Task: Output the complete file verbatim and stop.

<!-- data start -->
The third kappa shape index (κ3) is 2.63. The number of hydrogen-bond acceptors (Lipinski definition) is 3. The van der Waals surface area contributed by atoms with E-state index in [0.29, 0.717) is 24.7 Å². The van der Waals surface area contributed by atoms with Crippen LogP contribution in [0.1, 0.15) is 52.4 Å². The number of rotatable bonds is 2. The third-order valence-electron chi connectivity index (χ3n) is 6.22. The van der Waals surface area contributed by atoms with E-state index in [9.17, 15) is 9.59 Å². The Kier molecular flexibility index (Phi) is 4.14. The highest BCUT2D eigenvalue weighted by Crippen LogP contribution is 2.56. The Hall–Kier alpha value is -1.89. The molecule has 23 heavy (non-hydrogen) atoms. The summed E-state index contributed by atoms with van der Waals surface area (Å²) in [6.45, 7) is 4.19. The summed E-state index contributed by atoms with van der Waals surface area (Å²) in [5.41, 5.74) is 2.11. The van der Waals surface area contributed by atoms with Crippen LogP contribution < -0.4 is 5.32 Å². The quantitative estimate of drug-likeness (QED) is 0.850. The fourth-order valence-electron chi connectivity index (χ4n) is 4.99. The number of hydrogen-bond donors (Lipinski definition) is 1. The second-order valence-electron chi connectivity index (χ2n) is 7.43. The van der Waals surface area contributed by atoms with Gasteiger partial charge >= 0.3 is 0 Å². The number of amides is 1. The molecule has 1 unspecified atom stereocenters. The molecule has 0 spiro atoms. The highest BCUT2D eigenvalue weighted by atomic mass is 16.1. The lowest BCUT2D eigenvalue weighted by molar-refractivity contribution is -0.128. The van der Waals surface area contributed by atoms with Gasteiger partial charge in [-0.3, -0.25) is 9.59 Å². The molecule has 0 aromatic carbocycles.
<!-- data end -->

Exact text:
The third kappa shape index (κ3) is 2.63. The number of hydrogen-bond acceptors (Lipinski definition) is 3. The van der Waals surface area contributed by atoms with E-state index in [0.29, 0.717) is 24.7 Å². The van der Waals surface area contributed by atoms with Crippen LogP contribution in [0.1, 0.15) is 52.4 Å². The number of rotatable bonds is 2. The third-order valence-electron chi connectivity index (χ3n) is 6.22. The van der Waals surface area contributed by atoms with E-state index in [9.17, 15) is 9.59 Å². The Kier molecular flexibility index (Phi) is 4.14. The highest BCUT2D eigenvalue weighted by Crippen LogP contribution is 2.56. The Hall–Kier alpha value is -1.89. The molecule has 23 heavy (non-hydrogen) atoms. The summed E-state index contributed by atoms with van der Waals surface area (Å²) in [6.45, 7) is 4.19. The summed E-state index contributed by atoms with van der Waals surface area (Å²) in [5.41, 5.74) is 2.11. The van der Waals surface area contributed by atoms with Crippen LogP contribution < -0.4 is 5.32 Å². The quantitative estimate of drug-likeness (QED) is 0.850. The fourth-order valence-electron chi connectivity index (χ4n) is 4.99. The number of hydrogen-bond donors (Lipinski definition) is 1. The second-order valence-electron chi connectivity index (χ2n) is 7.43. The van der Waals surface area contributed by atoms with Gasteiger partial charge >= 0.3 is 0 Å². The number of amides is 1. The molecule has 1 unspecified atom stereocenters. The molecule has 0 spiro atoms. The highest BCUT2D eigenvalue weighted by atomic mass is 16.1. The lowest BCUT2D eigenvalue weighted by molar-refractivity contribution is -0.128. The van der Waals surface area contributed by atoms with Gasteiger partial charge in [-0.3, -0.25) is 9.59 Å². The molecule has 0 aromatic carbocycles.